It’s finally starting to feel like summer outside and many of us will be pleased to leave those chilly, winter nights behind and enjoy the longer, lighter evenings.
Although the summer can be a fun time, with the children off school and lots to do outside, it is prudent to be aware of the risks that come with the warmer temperature, such as dehydration, hyperthermia, heat stroke and heat exhaustion. It’s true that the summer heat can be dangerous to anyone but elderly people, especially those with health issues, need to be especially careful.
This article will take you through some practical guidance for avoiding heat-related illnesses so that you can still enjoy the long summer days with your family and friends.
Staying well hydrated is important all year round, but in hot weather it’s more important than ever. As or bodies age, our ability to regulate temperature through our sweat glands and blood circulation tends to decrease and dehydration can deter our body’s natural cooling temperature further.
Drink regularly and try to limit your caffeine and alcohol intake as this can make dehydration worse. Adding some ice and fruit, such as strawberries and lemons, to your drink makes a delightful refreshment!
People who suffer from dementia can often forget to keep drinking, especially if they live alone. If this is a family member or a friend of yours, please do take time to check in on them to make sure they are drinking enough and have easy access to water – cups next to the tap or bottles of water kept in the fridge are a couple of suggestions.
Some symptoms of dehydration are; headaches, dizziness, low volume of urine which is also darker in colour than normal, dry mouth, skin, lips and eyes and tiredness. Dehydration is the main cause of heat exhaustion so if you are feeling dehydrated, take on plenty of fluid and make sure you get plenty of rest. Severe dehydration is a medical emergency and requires immediate medical attention.
It’s not unusual to have a reduced appetite when the weather is warm, however it is vital to keep well nourished. When we sweat, we lose salt from our body so we must eat regularly to replace the salts we lose from sweat. Salads, vegetables and fruit are particularly great to fill up on, as well as containing much needed nutrients, minerals and vitamins they also have a high water content.
Dress for the weather
Avoid wearing tight or restrictive clothing that can become uncomfortable in the heat and instead opt for loose-fitting, light-weight, light-coloured, cotton clothing. Remember to also where comfortable footwear with sturdy soles and make an appointment with a podiatrist or chiropodist if you are suffering from any uncomfortable foot problems.
When you are out and about, don’t forget to bring your sunglasses to protect your eyes and a wide-brimmed hat to keep the sun from your face.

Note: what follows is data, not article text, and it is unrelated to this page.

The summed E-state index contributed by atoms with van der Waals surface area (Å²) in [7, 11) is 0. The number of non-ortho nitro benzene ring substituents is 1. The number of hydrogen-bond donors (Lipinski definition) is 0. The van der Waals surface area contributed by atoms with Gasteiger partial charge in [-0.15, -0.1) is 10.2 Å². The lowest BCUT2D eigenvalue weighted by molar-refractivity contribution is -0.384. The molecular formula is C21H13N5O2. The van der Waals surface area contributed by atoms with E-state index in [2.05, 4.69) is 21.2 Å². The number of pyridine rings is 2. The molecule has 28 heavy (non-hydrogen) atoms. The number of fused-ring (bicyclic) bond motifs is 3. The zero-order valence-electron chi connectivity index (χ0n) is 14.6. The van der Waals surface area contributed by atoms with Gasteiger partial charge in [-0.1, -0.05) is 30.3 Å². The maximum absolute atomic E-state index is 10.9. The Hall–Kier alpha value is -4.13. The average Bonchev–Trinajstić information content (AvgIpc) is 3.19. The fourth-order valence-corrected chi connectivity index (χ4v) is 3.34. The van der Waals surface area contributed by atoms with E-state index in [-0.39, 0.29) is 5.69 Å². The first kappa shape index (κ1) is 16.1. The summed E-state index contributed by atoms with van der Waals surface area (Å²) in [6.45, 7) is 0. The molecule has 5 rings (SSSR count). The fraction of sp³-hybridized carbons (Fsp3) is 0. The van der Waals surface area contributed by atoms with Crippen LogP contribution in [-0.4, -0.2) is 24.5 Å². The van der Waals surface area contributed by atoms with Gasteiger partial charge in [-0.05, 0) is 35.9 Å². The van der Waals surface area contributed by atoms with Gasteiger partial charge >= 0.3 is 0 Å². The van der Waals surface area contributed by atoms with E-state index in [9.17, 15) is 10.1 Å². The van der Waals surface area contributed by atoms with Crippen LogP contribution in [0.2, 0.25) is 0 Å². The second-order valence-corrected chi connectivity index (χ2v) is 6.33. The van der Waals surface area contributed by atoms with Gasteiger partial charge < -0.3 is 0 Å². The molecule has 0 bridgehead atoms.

When taking a bath or shower, make sure the water is not too hot. Splashing your face regularly with cool (but not cold) water is a nice way to freshen up throughout a warm day, as is placing a damp sponge or flannel against the back of your neck. You can also take one of these with you if you are visiting friends or family.
When indoors, you can keep your rooms cool by drawing the curtains or blinds of any windows that catch the sun and turning off any lights as these generate heat.
We always suggest keeping a list of emergency numbers readily available, this could be in plain sight and stuck to the fridge and a copy in your purse. Be mindful that during the summer holidays, when the children are off from school, friends and family may be away for a period of time so make sure you know who will be around should you need to contact them.
Out and about
The hottest time of the day is between 11am and 3pm. If possible, you should avoid going out or undertaking any strenuous activities, such as housework and gardening, during this time. If you do need to go out, do not over exert yourself, stay in the shade as much as possible and drink more than you normally would.
The summer is a wonderful time to take gentle walks outside and you can keep yourself safe by carefully planning your outdoor adventures, whether you’re attending a family barbecue or watching your grandchildren play in the park. If you need some assistance, there are many mobility aids that you can purchase or hire.
If you are travelling in a car, keep the air conditioning on or the window open and never sit too long in a parked car as they can heat up very quickly. Keep some sun cream, bug spray and a bottle of water to hand in your bag.
Consult your GP regarding how the heat could affect any medication you may be taking and any possible side effects. A lot of medication needs to be stored in a cool area and away from direct sunlight, so be sure your check the storage information.
If you keep in mind the simple adjustments we’ve mentioned in this article you can make the most of the lovely weather. If you need any help in selecting mobility equipment and exercises to build up your strength so that you can feel confident in going out, please contact us – our physiotherapists are happy to help.